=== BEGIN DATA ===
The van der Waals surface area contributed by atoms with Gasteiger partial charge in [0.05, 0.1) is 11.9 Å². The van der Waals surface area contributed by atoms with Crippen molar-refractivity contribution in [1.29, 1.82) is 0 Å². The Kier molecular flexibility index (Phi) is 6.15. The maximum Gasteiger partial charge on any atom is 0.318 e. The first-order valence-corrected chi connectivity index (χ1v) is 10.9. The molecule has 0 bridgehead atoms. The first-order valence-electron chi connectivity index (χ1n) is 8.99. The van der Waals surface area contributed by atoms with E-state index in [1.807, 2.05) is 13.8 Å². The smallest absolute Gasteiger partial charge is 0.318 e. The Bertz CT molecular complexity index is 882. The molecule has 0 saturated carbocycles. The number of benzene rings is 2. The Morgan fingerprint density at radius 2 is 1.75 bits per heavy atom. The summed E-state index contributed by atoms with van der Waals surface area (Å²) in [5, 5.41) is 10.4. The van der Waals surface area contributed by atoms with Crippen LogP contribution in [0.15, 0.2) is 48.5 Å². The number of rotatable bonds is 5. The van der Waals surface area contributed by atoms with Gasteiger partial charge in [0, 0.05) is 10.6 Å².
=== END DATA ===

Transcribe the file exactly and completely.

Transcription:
The van der Waals surface area contributed by atoms with Gasteiger partial charge in [0.05, 0.1) is 11.9 Å². The van der Waals surface area contributed by atoms with Crippen molar-refractivity contribution in [1.29, 1.82) is 0 Å². The Kier molecular flexibility index (Phi) is 6.15. The maximum Gasteiger partial charge on any atom is 0.318 e. The first-order valence-corrected chi connectivity index (χ1v) is 10.9. The molecule has 0 bridgehead atoms. The first-order valence-electron chi connectivity index (χ1n) is 8.99. The van der Waals surface area contributed by atoms with E-state index in [1.807, 2.05) is 13.8 Å². The smallest absolute Gasteiger partial charge is 0.318 e. The Bertz CT molecular complexity index is 882. The molecule has 0 saturated carbocycles. The number of benzene rings is 2. The Morgan fingerprint density at radius 2 is 1.75 bits per heavy atom. The summed E-state index contributed by atoms with van der Waals surface area (Å²) in [5, 5.41) is 10.4. The van der Waals surface area contributed by atoms with Crippen LogP contribution in [0.15, 0.2) is 48.5 Å². The number of rotatable bonds is 5. The van der Waals surface area contributed by atoms with Gasteiger partial charge in [0, 0.05) is 10.6 Å².